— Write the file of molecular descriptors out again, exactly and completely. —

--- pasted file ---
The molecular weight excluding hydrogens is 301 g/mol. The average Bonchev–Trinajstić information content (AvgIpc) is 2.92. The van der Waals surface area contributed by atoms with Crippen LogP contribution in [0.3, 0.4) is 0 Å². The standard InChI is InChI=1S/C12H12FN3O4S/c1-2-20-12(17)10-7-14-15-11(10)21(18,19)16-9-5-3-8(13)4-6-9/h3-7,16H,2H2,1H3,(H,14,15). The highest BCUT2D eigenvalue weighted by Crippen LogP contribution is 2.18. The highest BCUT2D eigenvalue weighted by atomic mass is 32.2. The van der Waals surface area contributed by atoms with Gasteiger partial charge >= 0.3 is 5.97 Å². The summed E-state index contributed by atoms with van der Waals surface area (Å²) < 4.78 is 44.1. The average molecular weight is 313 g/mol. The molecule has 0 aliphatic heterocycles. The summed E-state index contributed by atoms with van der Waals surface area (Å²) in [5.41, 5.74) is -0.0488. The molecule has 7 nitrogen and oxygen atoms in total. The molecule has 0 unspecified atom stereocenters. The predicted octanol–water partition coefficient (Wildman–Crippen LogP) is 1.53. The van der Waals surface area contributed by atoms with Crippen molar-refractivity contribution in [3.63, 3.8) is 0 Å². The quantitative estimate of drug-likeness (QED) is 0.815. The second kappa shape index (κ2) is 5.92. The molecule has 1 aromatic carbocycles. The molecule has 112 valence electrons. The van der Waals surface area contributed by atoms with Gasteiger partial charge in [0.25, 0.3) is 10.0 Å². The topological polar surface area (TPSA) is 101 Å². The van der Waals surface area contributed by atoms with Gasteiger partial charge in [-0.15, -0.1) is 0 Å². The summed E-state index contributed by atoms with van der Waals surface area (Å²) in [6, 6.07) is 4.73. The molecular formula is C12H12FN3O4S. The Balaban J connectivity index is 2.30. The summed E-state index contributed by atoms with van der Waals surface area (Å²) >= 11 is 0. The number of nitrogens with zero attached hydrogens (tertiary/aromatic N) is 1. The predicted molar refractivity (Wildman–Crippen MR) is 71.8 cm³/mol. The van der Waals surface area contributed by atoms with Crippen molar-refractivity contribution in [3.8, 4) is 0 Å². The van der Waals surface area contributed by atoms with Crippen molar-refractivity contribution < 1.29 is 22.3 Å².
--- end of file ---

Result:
The molecular weight excluding hydrogens is 301 g/mol. The average Bonchev–Trinajstić information content (AvgIpc) is 2.92. The van der Waals surface area contributed by atoms with Crippen LogP contribution in [0.3, 0.4) is 0 Å². The standard InChI is InChI=1S/C12H12FN3O4S/c1-2-20-12(17)10-7-14-15-11(10)21(18,19)16-9-5-3-8(13)4-6-9/h3-7,16H,2H2,1H3,(H,14,15). The highest BCUT2D eigenvalue weighted by Crippen LogP contribution is 2.18. The highest BCUT2D eigenvalue weighted by atomic mass is 32.2. The van der Waals surface area contributed by atoms with Gasteiger partial charge >= 0.3 is 5.97 Å². The summed E-state index contributed by atoms with van der Waals surface area (Å²) < 4.78 is 44.1. The average molecular weight is 313 g/mol. The molecule has 0 aliphatic heterocycles. The summed E-state index contributed by atoms with van der Waals surface area (Å²) in [5.41, 5.74) is -0.0488. The molecule has 7 nitrogen and oxygen atoms in total. The molecule has 0 unspecified atom stereocenters. The predicted octanol–water partition coefficient (Wildman–Crippen LogP) is 1.53. The van der Waals surface area contributed by atoms with Crippen molar-refractivity contribution in [3.63, 3.8) is 0 Å². The quantitative estimate of drug-likeness (QED) is 0.815. The second kappa shape index (κ2) is 5.92. The molecule has 1 aromatic carbocycles. The molecule has 112 valence electrons. The van der Waals surface area contributed by atoms with Gasteiger partial charge in [0.25, 0.3) is 10.0 Å². The topological polar surface area (TPSA) is 101 Å². The van der Waals surface area contributed by atoms with Gasteiger partial charge in [-0.15, -0.1) is 0 Å². The summed E-state index contributed by atoms with van der Waals surface area (Å²) in [6, 6.07) is 4.73. The molecular formula is C12H12FN3O4S. The Balaban J connectivity index is 2.30. The summed E-state index contributed by atoms with van der Waals surface area (Å²) >= 11 is 0. The number of nitrogens with zero attached hydrogens (tertiary/aromatic N) is 1. The predicted molar refractivity (Wildman–Crippen MR) is 71.8 cm³/mol. The van der Waals surface area contributed by atoms with Crippen molar-refractivity contribution in [3.8, 4) is 0 Å². The van der Waals surface area contributed by atoms with Crippen molar-refractivity contribution < 1.29 is 22.3 Å².